Science Fair Project Encyclopedia
|Hanja||沈菜 (archaic; see article)|
Common ingredients include Chinese cabbage, radish, garlic, red pepper, spring onion, fermented shrimp or other seafood, ginger, salt, and sugar. There are variants, including kaktugi, based on radish and containing no cabbage, and oisobagi, stuffed cucumber kimchi. Kaetnip, or sesame leaf, kimchi features layers of sesame leaves marinated in soy sauce, peppers, garlic, green onions, and other spices. While Kimchi is generally identified internationally as Chinese cabbage fermented with a mixture of red pepper, garlic, ginger, and salted fish sauce (baechu kimchi), several different types of Kimchi exist, including several regional and seasonal variations.
Interestingly, although baechu kimchi (Chinese cabbage kimchi) is now the most common variety, it was developed relatively recently. Chili peppers were introduced to Korea (by way of Japan) only in the early 17th century, and thus Kimchi utilizing red peppers would have been popularized some years after that (200 years, by one estimate) . In addition, the introduction of Chinese cabbage probably did not occur until the 19th century ; Kimchi before then would have been made from more indigenous vegetables.
In east Asia, the low number of Severe Acute Respiratory Syndrome cases in Korea is sometimes attributed to the Korean habit of eating large quantities of kimchi, although no definitive link between kimchi consumption and SARS resistance was ever scientifically established . As with many dishes of high ethnic significance, some may claim that kimchi has many healthful properties. Some studies have linked its consumption to a reduced risk of gastric cancer; other studies have linked consumption of certain types of kimchi to an increased risk of cancer  .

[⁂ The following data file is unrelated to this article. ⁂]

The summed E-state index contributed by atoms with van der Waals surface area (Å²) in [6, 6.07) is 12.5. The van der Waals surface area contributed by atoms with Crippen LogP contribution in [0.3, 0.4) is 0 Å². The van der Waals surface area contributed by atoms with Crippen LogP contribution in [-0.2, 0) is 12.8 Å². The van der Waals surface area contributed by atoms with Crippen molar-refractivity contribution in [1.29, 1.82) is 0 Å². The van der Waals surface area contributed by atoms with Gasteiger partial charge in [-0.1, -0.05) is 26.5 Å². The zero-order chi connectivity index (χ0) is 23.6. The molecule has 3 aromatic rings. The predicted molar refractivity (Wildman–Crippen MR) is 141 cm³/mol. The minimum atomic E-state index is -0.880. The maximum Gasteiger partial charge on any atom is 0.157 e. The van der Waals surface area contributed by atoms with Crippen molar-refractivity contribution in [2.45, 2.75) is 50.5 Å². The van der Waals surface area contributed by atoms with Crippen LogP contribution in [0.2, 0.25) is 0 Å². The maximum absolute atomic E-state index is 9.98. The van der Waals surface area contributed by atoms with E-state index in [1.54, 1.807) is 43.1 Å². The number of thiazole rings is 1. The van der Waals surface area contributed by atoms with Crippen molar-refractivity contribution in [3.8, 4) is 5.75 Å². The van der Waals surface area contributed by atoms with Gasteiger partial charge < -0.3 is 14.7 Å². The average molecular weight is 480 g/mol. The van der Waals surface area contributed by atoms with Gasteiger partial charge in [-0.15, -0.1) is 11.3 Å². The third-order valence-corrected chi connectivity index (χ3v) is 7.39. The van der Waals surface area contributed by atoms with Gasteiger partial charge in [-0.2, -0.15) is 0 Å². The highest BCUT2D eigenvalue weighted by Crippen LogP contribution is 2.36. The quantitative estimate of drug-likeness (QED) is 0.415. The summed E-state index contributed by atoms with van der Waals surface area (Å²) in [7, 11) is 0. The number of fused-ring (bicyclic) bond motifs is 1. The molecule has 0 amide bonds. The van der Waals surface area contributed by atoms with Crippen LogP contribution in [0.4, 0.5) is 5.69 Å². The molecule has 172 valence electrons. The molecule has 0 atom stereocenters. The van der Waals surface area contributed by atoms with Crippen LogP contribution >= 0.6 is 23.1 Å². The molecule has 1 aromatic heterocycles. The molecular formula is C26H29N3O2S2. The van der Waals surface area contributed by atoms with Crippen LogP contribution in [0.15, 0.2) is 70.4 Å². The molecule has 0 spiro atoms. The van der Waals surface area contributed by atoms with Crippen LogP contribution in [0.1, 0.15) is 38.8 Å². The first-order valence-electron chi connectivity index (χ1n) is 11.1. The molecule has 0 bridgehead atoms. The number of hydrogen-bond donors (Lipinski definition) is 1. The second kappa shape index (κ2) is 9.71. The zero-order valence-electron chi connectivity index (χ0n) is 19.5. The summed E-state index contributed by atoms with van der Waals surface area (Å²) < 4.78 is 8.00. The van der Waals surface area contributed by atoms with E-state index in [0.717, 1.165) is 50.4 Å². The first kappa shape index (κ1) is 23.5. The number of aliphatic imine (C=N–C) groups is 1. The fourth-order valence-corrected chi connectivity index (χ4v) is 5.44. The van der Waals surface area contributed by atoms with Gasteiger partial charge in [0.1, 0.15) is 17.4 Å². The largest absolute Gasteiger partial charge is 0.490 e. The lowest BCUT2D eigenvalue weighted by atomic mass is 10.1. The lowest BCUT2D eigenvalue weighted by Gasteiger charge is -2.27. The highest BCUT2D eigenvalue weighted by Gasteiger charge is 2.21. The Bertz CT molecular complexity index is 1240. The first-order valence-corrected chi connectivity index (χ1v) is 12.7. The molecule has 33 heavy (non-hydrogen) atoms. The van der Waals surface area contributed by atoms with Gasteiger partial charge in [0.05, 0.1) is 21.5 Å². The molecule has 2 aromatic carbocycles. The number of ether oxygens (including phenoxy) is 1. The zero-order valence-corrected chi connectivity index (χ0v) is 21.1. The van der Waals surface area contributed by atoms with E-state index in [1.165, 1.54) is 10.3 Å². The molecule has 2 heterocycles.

It is somewhat unusual but Kimchi can be made with western cabbage if Chinese cabbage is not available or if the original variety is too pungent for beginners. The taste tends to be lighter and less piquant.
In Korea, Kimchi is often used as an ingredient in cooking as well as a popular side dish, as in KimchiJjiGae (김치찌개/Kimchi soup) and Kimchi Boggeumbab (김치볶음밥/Kimchi fried rice) amongst other dishes.
Kimchi means "steeped/submerged vegetable".
In US slang, "kimchi" is sometimes used as a euphemism for the word "shit" in the metaphorical sense of "trouble, difficulties". For example "Bob was in deep kimchi". "Kimchi" is used because of its strong odor, which some find offensive.
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